While it's unusual to see farm animals in cities, it's become familiar for residents of Brooklyn, New York, to see a little herd of goats. Unlike gas-powered mowing equipment, goats remove invasive weeds quietly and without adding more pollution to the air. As Faiza Elmasry tells us, this is a pilot program and if it proves to be successful, the goat gardener program will be extended to other areas of New York. Faith Lapidus narrates.
    Video

    Video Scientists in Poland Race to Save Honeybees

    Honeybees are in danger worldwide. Causes of what's known as colony collapse disorder range from pesticides and loss of habitat to infections. But scientists in Poland say they are on track to finding a cure for one of the diseases. VOA’s George Putic reports.
    Video

    Video Wall Already Runs Along Parts of US-Mexico Border

    The Republican Party’s presidential nominee, Donald Trump, gained the support of many voters by saying he would build a wall to keep undocumented immigrants and drugs from coming across the border from Mexico. Critics have called his idea impractical and offensive to Mexico, while supporters say such a bold approach is needed to control the border. VOA’s Greg Flakus has more from the border town of Nogales, Arizona.
    Video

    Video New HIV Tests Emphasize Rapid Results

    As the global fight against AIDS intensifies, activists have placed increasing importance on getting people to know their HIV status. Some companies are developing new HIV testing methods designed to be quick, easy and accurate. Thuso Khumalo looks at the latest methods, presented at the International AIDS conference in Durban, South Africa.
    Video

    Video African Youth with HIV Urge More Support

    HIV, the virus that causes AIDS, is the top killer of teens in sub-Saharan Africa. But many youths say their experience with the virus is unique and needs to be addressed differently than the adult epidemic. VOA South African Correspondent Anita Powell reports.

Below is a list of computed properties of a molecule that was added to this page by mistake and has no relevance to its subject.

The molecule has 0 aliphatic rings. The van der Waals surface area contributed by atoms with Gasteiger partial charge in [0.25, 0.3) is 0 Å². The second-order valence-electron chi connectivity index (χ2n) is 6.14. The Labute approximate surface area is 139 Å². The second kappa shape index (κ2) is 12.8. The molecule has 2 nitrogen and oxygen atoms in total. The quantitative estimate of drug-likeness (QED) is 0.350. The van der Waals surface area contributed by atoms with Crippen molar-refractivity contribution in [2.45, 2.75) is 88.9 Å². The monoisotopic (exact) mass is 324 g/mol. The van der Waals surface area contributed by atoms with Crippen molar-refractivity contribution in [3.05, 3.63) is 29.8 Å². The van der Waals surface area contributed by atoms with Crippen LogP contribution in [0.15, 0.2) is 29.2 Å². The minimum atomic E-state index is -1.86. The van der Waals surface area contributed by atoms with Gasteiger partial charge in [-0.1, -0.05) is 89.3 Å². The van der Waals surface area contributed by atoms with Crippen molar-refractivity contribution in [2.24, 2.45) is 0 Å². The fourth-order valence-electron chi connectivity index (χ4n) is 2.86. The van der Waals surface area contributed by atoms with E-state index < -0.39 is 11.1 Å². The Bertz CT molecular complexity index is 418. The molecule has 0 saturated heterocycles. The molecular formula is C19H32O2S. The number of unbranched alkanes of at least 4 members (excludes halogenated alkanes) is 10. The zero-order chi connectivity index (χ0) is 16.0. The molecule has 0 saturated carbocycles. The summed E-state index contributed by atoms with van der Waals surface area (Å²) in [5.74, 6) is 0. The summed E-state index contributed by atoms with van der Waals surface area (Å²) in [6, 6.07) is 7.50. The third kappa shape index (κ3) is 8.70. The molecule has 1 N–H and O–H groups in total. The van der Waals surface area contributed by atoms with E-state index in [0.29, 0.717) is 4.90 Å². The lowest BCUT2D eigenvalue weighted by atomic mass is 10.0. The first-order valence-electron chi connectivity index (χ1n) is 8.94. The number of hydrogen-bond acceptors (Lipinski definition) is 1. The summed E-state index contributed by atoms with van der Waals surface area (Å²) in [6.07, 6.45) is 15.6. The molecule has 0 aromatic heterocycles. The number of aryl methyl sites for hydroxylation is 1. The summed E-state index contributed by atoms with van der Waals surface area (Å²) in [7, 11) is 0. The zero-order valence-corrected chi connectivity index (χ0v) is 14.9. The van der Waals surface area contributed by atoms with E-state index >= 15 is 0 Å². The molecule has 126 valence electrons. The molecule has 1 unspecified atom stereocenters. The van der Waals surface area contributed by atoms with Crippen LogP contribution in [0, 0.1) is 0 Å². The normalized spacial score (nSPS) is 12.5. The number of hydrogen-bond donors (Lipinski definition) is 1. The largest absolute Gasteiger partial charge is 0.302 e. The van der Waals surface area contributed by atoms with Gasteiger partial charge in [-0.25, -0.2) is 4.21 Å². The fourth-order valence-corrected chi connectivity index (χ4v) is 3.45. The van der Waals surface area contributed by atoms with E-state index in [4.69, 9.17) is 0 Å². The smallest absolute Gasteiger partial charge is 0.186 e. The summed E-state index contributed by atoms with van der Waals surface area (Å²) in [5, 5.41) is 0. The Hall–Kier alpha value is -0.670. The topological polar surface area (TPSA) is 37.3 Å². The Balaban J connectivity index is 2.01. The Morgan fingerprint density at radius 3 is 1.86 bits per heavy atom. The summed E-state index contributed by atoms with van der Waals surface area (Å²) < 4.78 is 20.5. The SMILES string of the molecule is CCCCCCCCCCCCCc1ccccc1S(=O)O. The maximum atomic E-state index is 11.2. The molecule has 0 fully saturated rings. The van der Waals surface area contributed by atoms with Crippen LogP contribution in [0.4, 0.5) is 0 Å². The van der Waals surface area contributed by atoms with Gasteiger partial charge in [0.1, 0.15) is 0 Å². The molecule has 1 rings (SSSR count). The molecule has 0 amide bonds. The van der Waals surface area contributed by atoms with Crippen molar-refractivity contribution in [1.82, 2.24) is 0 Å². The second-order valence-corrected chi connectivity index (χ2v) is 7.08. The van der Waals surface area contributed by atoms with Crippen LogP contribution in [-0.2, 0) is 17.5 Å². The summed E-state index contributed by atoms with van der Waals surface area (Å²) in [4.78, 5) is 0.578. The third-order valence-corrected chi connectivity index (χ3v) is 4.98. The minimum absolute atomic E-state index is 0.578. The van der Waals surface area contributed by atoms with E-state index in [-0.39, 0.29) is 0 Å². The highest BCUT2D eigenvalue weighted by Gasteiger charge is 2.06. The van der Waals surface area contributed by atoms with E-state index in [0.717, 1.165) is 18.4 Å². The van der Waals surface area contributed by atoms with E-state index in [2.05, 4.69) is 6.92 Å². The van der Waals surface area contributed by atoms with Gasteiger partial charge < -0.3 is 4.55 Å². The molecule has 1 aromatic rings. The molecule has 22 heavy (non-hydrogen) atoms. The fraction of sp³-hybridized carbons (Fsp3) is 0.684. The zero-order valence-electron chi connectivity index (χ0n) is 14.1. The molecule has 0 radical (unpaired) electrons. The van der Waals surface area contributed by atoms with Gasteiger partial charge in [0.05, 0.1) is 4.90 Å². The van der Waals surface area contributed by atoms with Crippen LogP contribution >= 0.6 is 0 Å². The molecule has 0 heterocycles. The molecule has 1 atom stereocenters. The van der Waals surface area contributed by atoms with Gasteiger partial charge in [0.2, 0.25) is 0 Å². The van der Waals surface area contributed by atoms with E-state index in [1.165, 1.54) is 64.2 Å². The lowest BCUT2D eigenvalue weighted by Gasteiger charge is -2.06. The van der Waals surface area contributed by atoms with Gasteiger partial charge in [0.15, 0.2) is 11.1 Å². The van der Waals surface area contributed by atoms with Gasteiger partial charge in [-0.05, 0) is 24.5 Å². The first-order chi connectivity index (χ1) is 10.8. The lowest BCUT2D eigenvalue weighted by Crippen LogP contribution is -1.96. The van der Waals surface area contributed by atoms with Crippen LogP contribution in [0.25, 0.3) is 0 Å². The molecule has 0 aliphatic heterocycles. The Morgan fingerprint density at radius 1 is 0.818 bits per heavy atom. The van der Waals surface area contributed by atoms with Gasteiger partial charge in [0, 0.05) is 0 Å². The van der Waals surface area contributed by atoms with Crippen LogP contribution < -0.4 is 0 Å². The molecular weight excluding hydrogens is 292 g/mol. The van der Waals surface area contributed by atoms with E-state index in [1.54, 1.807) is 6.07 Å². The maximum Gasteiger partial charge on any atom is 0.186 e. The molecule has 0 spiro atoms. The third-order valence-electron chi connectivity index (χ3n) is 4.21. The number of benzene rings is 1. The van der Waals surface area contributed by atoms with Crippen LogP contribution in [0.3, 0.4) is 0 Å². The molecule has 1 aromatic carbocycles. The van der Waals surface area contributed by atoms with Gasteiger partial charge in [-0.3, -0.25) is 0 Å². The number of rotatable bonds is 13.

Video

    Video Pop-Up Art Comes to Your Living Room, Backyard and Elsewhere

    Around the world, independent artists and musicians wrestle with a common problem: where to exhibit or perform? Traditional spaces such as museums and galleries are reserved for bigger names, and renting a space is not feasible for many. Enter ArtsUp, which connects artists with venue owners. Whether it’s a living room, restaurant, office or even a boat, pop-up events are bringing music and art to unexpected places. Tina Trinh has more.
    Video

    Video Scotland’s Booming Whisky Industry Fears Brexit Hangover

    After Britain’s vote to leave the European Union, Scotland’s government wants to break away from the United Kingdom – fearing the nation’s exports are at risk. Among the biggest of these is whisky. Henry Ridgwell reports on a time of turmoil for those involved in the ancient art of distilling Scotland’s most famous product.

    Special Report

    Adrift The Invisible African Diaspora